On April 15, 1982, 14 workers were killed and 18 injured when falsework beneath a ramp failed during a concrete pour.[7] At 10:40 a.m., Unit 4 (one of the bridge sections), collapsed, destroying the scaffold stairway and stranding workers on the remaining sections above. Workers on Unit 4 were crushed to death when the section flipped and landed upside-down while descending due to tension in the cables.[6]

Surviving construction workers brought in a cherry picker to rescue the remaining workers stranded on the ramp, but five minutes after the initial collapse, Unit 5, the neighboring section, also collapsed. Twelve workers in total were killed instantly; a 13th died two weeks after the collapse, and the 14th worker died of injuries suffered during the collapse two years later.[8] The accident remains Indiana's deadliest industrial or construction accident.[6]

Investigators from the National Bureau of Standards for the Occupational Safety and Health Administration (OSHA) discovered several errors that caused the collapse of the bridge section. The most likely cause of the collapse was "the cracking of a concrete pad supporting a leg of the shoring towers". The failure of the concrete pad, built too thinly, led to another finding; one-inch (2.5 cm) bolts that were supposed to connect key stringers to cross-beams instead were replaced with frictional clips, but investigators did not find any documentation that supported this substitution. Investigators could not locate any engineering calculations supporting the pads as designed; worse, the pads were built substandard to the undocumented design.[6]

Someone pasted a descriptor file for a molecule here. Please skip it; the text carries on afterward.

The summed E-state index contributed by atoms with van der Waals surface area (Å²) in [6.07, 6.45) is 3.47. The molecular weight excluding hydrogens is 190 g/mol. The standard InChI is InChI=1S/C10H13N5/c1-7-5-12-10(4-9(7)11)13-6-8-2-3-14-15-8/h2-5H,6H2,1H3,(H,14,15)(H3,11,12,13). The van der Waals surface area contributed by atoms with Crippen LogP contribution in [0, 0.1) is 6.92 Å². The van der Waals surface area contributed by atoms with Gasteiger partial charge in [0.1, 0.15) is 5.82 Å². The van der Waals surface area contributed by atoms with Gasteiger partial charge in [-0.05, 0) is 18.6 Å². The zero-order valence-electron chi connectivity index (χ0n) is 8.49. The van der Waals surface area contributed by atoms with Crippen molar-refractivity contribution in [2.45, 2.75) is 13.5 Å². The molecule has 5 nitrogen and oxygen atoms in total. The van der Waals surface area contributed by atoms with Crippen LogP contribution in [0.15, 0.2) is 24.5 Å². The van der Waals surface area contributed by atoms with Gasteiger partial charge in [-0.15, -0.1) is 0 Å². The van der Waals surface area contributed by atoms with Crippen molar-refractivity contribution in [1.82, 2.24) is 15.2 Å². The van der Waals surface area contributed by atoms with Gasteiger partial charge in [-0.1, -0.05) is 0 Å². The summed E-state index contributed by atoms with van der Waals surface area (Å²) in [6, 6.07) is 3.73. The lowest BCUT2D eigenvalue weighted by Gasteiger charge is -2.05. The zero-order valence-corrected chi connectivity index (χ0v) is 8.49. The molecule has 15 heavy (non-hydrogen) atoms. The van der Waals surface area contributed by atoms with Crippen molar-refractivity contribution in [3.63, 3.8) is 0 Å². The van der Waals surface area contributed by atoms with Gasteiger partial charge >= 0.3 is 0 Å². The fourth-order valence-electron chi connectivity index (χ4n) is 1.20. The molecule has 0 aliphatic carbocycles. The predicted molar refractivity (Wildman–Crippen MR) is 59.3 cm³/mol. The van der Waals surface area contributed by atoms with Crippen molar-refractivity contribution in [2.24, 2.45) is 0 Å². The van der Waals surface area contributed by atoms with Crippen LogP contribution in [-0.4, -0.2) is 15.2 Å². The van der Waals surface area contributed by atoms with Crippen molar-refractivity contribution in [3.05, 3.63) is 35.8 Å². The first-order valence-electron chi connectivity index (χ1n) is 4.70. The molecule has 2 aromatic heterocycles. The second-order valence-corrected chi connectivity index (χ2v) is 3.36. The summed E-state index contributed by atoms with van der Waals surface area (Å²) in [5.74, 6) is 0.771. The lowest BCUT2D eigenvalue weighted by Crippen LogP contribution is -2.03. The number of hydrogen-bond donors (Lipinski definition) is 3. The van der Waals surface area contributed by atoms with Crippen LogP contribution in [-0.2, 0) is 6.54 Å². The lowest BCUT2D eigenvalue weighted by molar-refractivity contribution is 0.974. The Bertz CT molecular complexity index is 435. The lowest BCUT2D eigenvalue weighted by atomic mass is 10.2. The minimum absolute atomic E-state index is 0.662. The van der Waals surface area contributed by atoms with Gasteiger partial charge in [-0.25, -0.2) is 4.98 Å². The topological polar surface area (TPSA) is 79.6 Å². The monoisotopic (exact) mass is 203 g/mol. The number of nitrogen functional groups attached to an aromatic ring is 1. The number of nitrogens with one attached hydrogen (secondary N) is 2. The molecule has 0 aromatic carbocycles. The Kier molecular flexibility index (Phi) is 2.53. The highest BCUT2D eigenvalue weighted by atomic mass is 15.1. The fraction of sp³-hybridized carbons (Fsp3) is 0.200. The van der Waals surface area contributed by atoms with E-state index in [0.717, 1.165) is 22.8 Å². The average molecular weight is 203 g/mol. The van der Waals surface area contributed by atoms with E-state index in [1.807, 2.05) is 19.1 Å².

Lawsuits against companies involved in building the ramp were settled out of court, as no single party could be found to explain the discrepancies. The bridge finally opened in 1986. In 1987, the state designated the route between US 12 and the Indiana Toll Road as the "Highway Construction Workers Memorial Highway," in their memory.[6][9]

Sniper investigation

During the middle of 2006, numerous drivers reported possible attacks by a sniper on the eastern portion of Cline Avenue. Drivers reported having their windows and windshields shattered by unknown projectiles. Investigators, including the Federal Bureau of Investigation, suspected an assailant armed with a slingshot or a BB gun was shooting out windows. Others suspected the broken windows were due to flying gravel and abnormally warm temperatures. The shootings were not related to an earlier July 25 shooting death of a motorist on I-65 south of Indianapolis. No arrests were ever made in the case, and the shootings ended around the beginning of the school year.[10]

Bridge closure and replacement

Cline Avenue Bridge
Carries2 lanes of SR 912 (Cline Avenue)
CrossesIndiana Harbor and Ship Canal
LocaleEast Chicago, Indiana
Maintained byUnited Bridge Partners
DesignSegmental bridge
Total length1.7 miles (2.7 km)
Width46 feet (14 m)
Construction startJune 2017; 7 years ago (2017-06)
OpenedDecember 23, 2020; 3 years ago (2020-12-23)
  • $2.50 (2-axles)